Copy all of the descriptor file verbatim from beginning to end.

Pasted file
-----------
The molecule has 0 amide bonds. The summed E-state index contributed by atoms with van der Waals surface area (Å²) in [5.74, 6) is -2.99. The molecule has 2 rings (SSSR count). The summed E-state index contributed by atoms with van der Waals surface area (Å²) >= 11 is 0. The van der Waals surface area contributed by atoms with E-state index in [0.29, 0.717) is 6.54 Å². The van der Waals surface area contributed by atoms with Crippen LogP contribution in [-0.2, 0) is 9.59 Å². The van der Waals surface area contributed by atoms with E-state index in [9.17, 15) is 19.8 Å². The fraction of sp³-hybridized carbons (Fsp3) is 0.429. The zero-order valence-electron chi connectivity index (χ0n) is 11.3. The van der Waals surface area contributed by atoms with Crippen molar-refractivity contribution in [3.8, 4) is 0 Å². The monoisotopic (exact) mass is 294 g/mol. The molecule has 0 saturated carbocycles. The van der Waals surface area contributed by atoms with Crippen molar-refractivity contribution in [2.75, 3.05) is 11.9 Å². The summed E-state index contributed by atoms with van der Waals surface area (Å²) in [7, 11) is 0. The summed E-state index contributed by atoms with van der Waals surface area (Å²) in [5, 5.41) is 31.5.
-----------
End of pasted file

The molecule has 0 amide bonds. The summed E-state index contributed by atoms with van der Waals surface area (Å²) in [5.74, 6) is -2.99. The molecule has 2 rings (SSSR count). The summed E-state index contributed by atoms with van der Waals surface area (Å²) >= 11 is 0. The van der Waals surface area contributed by atoms with E-state index in [0.29, 0.717) is 6.54 Å². The van der Waals surface area contributed by atoms with Crippen LogP contribution in [-0.2, 0) is 9.59 Å². The van der Waals surface area contributed by atoms with E-state index in [9.17, 15) is 19.8 Å². The fraction of sp³-hybridized carbons (Fsp3) is 0.429. The zero-order valence-electron chi connectivity index (χ0n) is 11.3. The van der Waals surface area contributed by atoms with Crippen molar-refractivity contribution in [3.8, 4) is 0 Å². The monoisotopic (exact) mass is 294 g/mol. The molecule has 0 saturated carbocycles. The van der Waals surface area contributed by atoms with Crippen molar-refractivity contribution in [2.75, 3.05) is 11.9 Å². The summed E-state index contributed by atoms with van der Waals surface area (Å²) in [7, 11) is 0. The summed E-state index contributed by atoms with van der Waals surface area (Å²) in [5, 5.41) is 31.5.